Happy New Year! Now that we’re headed into 2017, it’s time to spend a few quiet weeks, stowing energy for the winter season and perhaps entertaining ourselves by learning something new. Here are a few books to consider:
Rantings of a Mad Botanist: A Comprehensive Guide to Gardening and Land Use Practices Emphasizing Central Indiana (Mad Botanist Publications, hardcover, 456 pages, $45) by Bill N. McKnight sounds a lot more scholarly than it is. Ok, McKnight, editor of special publications at the Indiana Academy of Science, a former biology teacher and museum curator, is scholarly, but his book is not.
Rantings perfectly conveys McKnight’s philosophy and methods of tending his 3-acres on Indianapolis’ north east side, spiced with his typical dry and thought provoking humor.
This 3.2 pounder does not contain beautiful plant photograph, but rather is illustration with charts, graphs and a few drawings. The front part of the book gives all the basics a gardener needs. The latter part provides lists of plants in groups, such as trees, succulents, shade, tall and thin, night gardens and more. The book is self-published and can be found at themadbotanist.com.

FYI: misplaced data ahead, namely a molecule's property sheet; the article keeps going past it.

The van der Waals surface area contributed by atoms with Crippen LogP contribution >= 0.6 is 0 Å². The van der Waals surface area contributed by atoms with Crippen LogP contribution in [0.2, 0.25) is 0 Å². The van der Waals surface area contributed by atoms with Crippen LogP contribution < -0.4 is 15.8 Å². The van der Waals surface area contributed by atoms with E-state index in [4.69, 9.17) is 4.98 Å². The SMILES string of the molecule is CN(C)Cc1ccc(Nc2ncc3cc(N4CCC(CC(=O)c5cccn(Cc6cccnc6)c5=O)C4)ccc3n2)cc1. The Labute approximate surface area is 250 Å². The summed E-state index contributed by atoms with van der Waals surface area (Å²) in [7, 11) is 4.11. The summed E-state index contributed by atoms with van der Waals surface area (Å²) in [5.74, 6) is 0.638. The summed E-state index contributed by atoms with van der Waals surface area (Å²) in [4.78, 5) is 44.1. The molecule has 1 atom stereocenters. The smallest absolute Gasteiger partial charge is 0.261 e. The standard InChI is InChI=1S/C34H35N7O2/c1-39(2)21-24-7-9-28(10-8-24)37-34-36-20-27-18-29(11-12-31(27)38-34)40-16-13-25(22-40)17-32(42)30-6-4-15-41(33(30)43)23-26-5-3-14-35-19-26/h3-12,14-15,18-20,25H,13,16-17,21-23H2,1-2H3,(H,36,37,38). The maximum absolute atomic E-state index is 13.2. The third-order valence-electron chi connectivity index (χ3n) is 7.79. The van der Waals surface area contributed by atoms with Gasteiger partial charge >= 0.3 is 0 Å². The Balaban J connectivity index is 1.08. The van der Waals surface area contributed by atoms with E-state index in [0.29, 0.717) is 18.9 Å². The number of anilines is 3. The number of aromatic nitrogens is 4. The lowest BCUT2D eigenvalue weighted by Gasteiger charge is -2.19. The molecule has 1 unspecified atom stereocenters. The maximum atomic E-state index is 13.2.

Jill Jonnes’ Urban Forests: A Natural History of Trees and People in the American Cityscape (Viking, hardcover, 396 pages, $32) takes us through the good, bad and ugly of trees in our culture. She takes us from Thomas Jefferson’s pastoral setting to today’s heat island effect and invasion of devastating Asian beetles.
She reminds us of environmentalist John Muir and introduces us to John Davey, known as the Tree Doctor, who founded Davey Tree Expert Company in 1880, and tells us how Arbor Day became a national event.
The Downsized Veggie Garden: How to Garden Small – Wherever You Live, Whatever Your Space by former Hoosier Kate Copsey (St. Lynn’s Press, hardcover, 192 pages, $19.95) is an encouraging how-to manage your food gardening. Copsey, who now lives in New Jersey, takes us through the seasons with what to plant when, tips for success, plant selection and more, all with a non-chemical approach.
Also from St. Lynn’s Press is Late Bloomer: How to Garden with Comfort, Ease and Simplicity in the Second Half of Life (hardcover, 144 pages, $18.95) by Jan Coppola Bills, who owns a Michigan garden design and installation company.
“If you’re curious to know what so different about gardening to this half, I’d say it’s all about a shift in perspective. Instead of a drive to completion and outcome and control, it’s now about a more deeply soul-pleasing way of gardening,” writes Bills.